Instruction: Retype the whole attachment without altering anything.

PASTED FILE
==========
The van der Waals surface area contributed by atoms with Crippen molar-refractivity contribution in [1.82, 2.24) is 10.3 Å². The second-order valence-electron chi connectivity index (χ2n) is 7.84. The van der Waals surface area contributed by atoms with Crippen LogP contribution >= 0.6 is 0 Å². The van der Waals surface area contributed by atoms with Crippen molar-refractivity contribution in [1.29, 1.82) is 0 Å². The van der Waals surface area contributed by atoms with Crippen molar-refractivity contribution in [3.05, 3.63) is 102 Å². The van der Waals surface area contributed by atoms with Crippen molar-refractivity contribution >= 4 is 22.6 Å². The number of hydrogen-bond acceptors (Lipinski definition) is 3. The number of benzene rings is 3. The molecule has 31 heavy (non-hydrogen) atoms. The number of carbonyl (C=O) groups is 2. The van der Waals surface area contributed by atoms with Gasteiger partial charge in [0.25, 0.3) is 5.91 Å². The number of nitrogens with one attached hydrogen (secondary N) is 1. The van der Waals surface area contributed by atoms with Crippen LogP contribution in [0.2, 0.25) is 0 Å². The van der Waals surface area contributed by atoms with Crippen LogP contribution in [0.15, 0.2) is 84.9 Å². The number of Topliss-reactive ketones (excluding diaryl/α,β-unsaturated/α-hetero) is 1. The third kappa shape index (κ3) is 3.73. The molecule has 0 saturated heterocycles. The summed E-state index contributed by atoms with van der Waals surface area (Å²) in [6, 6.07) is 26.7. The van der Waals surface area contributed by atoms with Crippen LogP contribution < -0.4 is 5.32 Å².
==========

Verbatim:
The van der Waals surface area contributed by atoms with Crippen molar-refractivity contribution in [1.82, 2.24) is 10.3 Å². The second-order valence-electron chi connectivity index (χ2n) is 7.84. The van der Waals surface area contributed by atoms with Crippen LogP contribution >= 0.6 is 0 Å². The van der Waals surface area contributed by atoms with Crippen molar-refractivity contribution in [1.29, 1.82) is 0 Å². The van der Waals surface area contributed by atoms with Crippen molar-refractivity contribution in [3.05, 3.63) is 102 Å². The van der Waals surface area contributed by atoms with Crippen molar-refractivity contribution >= 4 is 22.6 Å². The number of hydrogen-bond acceptors (Lipinski definition) is 3. The number of benzene rings is 3. The molecule has 31 heavy (non-hydrogen) atoms. The number of carbonyl (C=O) groups is 2. The van der Waals surface area contributed by atoms with Gasteiger partial charge in [0.25, 0.3) is 5.91 Å². The number of nitrogens with one attached hydrogen (secondary N) is 1. The van der Waals surface area contributed by atoms with Crippen LogP contribution in [0.2, 0.25) is 0 Å². The van der Waals surface area contributed by atoms with Crippen LogP contribution in [0.15, 0.2) is 84.9 Å². The number of Topliss-reactive ketones (excluding diaryl/α,β-unsaturated/α-hetero) is 1. The third kappa shape index (κ3) is 3.73. The molecule has 0 saturated heterocycles. The summed E-state index contributed by atoms with van der Waals surface area (Å²) in [6, 6.07) is 26.7. The van der Waals surface area contributed by atoms with Crippen LogP contribution < -0.4 is 5.32 Å².